Advanced paramedics in the Saguenay region would like more use of their knowledge to help relieve the health network a few months after being trained to do more during their interventions.
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Ambulance services have been the subject of numerous discussions this week in Quebec. Could a permanent deployment of advanced paramedics make a difference?
“These people are able to carry out actions that are delegated to them in an emergency situation where usually only doctors can carry them out,” explained Érick Tremblay, regional director of operations for the Cooperative of Ambulance Technicians of Quebec (CTAQ ).
“We do advanced resuscitation [et] we have more intravenous and interosseous techniques,” said advanced paramedic Carl Simard.
“It can make the difference between life and death on certain occasions,” said Mr. Tremblay.
CIUSSS recently reached out to these paramedics on December 24 when the intensive care unit at Dolbeau-Mistassini Hospital closed. Their reinforcement was also of great use.
“Our mission was that as soon as there were unstable patients, we transferred them with the paramedics in primary care to relieve the system. Then, when there were two of us in advanced care in the vehicle, the other paramedic stayed in Dolbeau and helped cover the sectors under vehicle discoveries He had to do home assessments,” described Carl Simard.
“This is the first time we have received such inquiries. Advanced paramedics are a new service offering in the region. We have to admit that it was really beneficial for the people of that sector,” the DG continued.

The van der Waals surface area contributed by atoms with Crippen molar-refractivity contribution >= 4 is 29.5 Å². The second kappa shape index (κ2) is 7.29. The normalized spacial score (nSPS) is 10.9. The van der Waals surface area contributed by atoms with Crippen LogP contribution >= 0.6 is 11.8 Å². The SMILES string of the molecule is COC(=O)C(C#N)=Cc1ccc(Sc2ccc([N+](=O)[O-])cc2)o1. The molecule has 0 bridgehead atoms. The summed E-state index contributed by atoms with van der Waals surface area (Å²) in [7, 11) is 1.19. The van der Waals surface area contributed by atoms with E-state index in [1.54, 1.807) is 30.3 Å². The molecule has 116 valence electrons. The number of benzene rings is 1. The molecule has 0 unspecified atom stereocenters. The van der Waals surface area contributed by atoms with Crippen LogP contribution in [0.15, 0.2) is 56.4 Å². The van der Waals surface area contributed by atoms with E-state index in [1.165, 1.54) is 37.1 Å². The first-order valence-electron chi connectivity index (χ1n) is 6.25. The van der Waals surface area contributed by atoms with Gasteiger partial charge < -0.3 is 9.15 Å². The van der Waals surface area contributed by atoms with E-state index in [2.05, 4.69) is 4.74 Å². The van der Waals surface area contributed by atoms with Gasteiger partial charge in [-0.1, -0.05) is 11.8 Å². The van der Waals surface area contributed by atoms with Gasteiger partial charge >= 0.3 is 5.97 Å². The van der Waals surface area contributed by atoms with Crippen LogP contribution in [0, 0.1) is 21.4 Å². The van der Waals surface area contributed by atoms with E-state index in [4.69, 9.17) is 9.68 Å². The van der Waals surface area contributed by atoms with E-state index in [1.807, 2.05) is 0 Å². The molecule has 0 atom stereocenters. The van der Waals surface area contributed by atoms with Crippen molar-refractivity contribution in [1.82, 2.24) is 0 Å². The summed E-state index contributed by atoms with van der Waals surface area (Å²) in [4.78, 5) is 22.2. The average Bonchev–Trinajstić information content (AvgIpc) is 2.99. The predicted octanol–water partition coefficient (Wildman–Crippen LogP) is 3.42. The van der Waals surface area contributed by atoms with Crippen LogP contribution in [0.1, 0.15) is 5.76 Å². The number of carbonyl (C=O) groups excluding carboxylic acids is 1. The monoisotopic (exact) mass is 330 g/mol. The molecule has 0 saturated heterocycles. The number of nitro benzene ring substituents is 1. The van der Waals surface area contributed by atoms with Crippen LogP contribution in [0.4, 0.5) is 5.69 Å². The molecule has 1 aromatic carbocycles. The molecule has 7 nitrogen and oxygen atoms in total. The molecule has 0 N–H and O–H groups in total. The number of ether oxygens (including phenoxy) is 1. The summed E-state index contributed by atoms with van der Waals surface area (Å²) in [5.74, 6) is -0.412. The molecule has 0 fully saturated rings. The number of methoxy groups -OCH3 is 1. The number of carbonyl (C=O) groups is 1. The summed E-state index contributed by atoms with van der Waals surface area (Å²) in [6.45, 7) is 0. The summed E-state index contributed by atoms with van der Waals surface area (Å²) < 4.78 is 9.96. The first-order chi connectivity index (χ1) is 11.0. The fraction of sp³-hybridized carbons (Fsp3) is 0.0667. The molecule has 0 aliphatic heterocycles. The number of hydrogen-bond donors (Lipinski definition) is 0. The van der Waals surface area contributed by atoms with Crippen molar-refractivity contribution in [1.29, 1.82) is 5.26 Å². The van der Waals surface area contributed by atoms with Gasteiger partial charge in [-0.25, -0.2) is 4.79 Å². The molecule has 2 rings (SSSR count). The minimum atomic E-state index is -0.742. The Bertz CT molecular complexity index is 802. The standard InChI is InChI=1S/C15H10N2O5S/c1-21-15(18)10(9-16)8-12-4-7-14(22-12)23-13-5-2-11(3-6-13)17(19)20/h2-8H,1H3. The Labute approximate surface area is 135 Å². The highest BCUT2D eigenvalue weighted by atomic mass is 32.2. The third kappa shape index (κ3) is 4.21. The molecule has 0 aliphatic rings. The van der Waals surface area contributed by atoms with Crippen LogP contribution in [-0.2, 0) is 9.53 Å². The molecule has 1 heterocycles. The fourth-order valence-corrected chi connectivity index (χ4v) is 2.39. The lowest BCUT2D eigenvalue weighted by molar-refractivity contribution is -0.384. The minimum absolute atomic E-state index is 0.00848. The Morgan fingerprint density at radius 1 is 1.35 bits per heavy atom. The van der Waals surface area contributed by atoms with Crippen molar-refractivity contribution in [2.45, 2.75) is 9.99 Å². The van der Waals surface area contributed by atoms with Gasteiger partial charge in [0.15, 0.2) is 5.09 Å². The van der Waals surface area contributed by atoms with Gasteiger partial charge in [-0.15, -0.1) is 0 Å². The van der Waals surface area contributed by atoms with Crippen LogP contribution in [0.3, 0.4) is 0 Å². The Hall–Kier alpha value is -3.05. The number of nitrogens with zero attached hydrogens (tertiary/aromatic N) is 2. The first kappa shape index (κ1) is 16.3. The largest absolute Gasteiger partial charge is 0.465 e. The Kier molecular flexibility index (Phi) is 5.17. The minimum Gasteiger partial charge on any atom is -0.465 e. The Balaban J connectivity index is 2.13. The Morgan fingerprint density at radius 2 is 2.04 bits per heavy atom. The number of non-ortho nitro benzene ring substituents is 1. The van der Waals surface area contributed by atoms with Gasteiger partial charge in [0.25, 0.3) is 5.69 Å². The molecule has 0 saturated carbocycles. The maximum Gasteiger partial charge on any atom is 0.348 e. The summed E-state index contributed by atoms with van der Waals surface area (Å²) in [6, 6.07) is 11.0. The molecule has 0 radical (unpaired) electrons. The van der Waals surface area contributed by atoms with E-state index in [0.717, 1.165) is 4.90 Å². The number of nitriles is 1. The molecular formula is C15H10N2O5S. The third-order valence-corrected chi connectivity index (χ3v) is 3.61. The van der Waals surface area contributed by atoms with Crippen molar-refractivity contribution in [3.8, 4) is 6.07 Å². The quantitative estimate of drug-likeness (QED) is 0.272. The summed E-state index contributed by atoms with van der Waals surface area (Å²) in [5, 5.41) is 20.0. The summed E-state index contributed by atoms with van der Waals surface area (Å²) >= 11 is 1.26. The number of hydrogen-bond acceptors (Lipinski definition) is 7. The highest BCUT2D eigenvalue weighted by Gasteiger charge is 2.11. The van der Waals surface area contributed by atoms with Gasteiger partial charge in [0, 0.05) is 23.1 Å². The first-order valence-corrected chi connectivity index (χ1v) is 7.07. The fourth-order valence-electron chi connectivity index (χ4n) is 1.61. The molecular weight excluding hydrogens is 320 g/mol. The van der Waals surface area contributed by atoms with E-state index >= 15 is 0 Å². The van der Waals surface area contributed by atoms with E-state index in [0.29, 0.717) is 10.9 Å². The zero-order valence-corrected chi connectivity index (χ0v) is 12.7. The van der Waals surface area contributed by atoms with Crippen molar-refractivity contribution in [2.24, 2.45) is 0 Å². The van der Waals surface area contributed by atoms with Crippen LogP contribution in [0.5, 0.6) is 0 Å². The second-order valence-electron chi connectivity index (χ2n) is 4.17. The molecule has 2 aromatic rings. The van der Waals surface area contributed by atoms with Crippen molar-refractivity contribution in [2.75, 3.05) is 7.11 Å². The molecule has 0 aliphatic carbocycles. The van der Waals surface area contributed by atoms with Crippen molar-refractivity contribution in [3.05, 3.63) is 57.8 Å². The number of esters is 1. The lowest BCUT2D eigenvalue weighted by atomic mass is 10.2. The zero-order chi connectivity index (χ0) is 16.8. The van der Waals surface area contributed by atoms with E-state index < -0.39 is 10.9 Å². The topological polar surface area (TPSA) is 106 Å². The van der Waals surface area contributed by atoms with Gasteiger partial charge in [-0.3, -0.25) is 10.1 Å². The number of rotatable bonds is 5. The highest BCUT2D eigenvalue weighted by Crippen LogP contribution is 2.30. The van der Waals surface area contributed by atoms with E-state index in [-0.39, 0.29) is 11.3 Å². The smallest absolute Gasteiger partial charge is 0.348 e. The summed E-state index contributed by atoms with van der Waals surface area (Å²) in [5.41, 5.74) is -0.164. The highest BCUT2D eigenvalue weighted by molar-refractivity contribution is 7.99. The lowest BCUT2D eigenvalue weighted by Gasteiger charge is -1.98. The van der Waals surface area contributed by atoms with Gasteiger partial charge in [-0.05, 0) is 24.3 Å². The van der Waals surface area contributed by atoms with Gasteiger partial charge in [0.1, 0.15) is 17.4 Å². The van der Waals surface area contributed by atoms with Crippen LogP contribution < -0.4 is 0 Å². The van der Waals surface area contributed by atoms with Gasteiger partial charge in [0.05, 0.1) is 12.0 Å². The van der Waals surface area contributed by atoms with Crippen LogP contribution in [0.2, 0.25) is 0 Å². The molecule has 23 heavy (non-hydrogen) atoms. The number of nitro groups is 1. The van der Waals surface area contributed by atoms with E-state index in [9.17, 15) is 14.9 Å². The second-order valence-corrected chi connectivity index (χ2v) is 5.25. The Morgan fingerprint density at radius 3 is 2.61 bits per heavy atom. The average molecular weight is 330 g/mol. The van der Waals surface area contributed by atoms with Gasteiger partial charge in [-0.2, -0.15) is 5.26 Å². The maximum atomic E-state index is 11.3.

A minimum of two years experience as a primary care physician is required before you qualify for training.
This is a two-year major given at the Faculty of Medicine of the University of Montreal.
But recently, Saguenay-Lac-Saint-Jean is one of the few regions that offers training.
“We have been providing advanced paramedic courses for about a year and a half in the region. CTAQ has been an agent for internships with Ambulance Médilac officially since last November,” said Mr Tremblay.
“The more it goes, the more we’re able to be self-sufficient here with the same programs as in Montreal, the same exams, the same courses, but at a distance, and internships and internships take place here,” added Mr. Simard..
Five advanced paramedics have been trained to date. Next spring they will double.
“We couldn’t have imagined, some time ago, that there would be a deployment of advanced care paramedics off the island of Montreal. It’s funny because where we’ve always said it would be most beneficial is in the regions, because the distances to the hospitals are a little longer. We are starting to see them in the region, and I dare to hope that we will see more and more of them over time,” says the regional director of CTAQ.
CIUSSS states that the Ministry of Health allows them to be used as support, but that their practice is not systematically integrated into the regional operations.
“We would greatly appreciate eventually having a deployment that would be permanent. I know we mustn’t skip the steps. At the moment, advanced paramedics are showing that the need is there and that the machine is fully effective, ” Mr. Tremblay concluded.